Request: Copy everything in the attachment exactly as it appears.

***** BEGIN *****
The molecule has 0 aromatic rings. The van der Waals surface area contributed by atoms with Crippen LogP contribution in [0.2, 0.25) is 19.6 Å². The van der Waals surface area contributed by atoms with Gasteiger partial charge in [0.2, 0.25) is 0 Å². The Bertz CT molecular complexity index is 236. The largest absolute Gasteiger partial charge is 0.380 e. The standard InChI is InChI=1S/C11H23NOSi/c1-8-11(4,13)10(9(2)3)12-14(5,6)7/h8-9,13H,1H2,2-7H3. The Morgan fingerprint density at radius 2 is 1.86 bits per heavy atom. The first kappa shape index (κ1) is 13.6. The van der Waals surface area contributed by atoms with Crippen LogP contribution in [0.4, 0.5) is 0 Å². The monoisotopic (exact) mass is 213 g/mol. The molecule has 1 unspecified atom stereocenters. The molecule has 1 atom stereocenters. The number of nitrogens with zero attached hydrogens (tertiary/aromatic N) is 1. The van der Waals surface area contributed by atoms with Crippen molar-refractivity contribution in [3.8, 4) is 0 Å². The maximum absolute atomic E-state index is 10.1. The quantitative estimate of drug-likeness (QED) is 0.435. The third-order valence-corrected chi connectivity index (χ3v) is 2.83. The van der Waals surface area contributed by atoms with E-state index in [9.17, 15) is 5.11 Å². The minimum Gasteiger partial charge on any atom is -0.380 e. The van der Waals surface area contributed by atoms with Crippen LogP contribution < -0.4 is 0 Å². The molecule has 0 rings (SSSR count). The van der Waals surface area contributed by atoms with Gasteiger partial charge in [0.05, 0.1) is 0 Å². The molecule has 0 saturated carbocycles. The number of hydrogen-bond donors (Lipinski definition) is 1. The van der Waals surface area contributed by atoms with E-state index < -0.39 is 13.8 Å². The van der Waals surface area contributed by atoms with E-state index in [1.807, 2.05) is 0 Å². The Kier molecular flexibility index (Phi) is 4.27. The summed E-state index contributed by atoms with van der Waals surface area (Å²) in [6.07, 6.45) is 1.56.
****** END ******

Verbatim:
The molecule has 0 aromatic rings. The van der Waals surface area contributed by atoms with Crippen LogP contribution in [0.2, 0.25) is 19.6 Å². The van der Waals surface area contributed by atoms with Gasteiger partial charge in [0.2, 0.25) is 0 Å². The Bertz CT molecular complexity index is 236. The largest absolute Gasteiger partial charge is 0.380 e. The standard InChI is InChI=1S/C11H23NOSi/c1-8-11(4,13)10(9(2)3)12-14(5,6)7/h8-9,13H,1H2,2-7H3. The Morgan fingerprint density at radius 2 is 1.86 bits per heavy atom. The first kappa shape index (κ1) is 13.6. The van der Waals surface area contributed by atoms with Crippen LogP contribution in [0.4, 0.5) is 0 Å². The monoisotopic (exact) mass is 213 g/mol. The molecule has 1 unspecified atom stereocenters. The molecule has 1 atom stereocenters. The number of nitrogens with zero attached hydrogens (tertiary/aromatic N) is 1. The van der Waals surface area contributed by atoms with Crippen molar-refractivity contribution in [3.8, 4) is 0 Å². The maximum absolute atomic E-state index is 10.1. The quantitative estimate of drug-likeness (QED) is 0.435. The third-order valence-corrected chi connectivity index (χ3v) is 2.83. The van der Waals surface area contributed by atoms with E-state index in [9.17, 15) is 5.11 Å². The minimum Gasteiger partial charge on any atom is -0.380 e. The van der Waals surface area contributed by atoms with Crippen LogP contribution < -0.4 is 0 Å². The molecule has 0 rings (SSSR count). The van der Waals surface area contributed by atoms with Gasteiger partial charge in [0.05, 0.1) is 0 Å². The molecule has 0 saturated carbocycles. The number of hydrogen-bond donors (Lipinski definition) is 1. The van der Waals surface area contributed by atoms with E-state index < -0.39 is 13.8 Å². The van der Waals surface area contributed by atoms with E-state index in [1.807, 2.05) is 0 Å². The Kier molecular flexibility index (Phi) is 4.27. The summed E-state index contributed by atoms with van der Waals surface area (Å²) in [6.07, 6.45) is 1.56.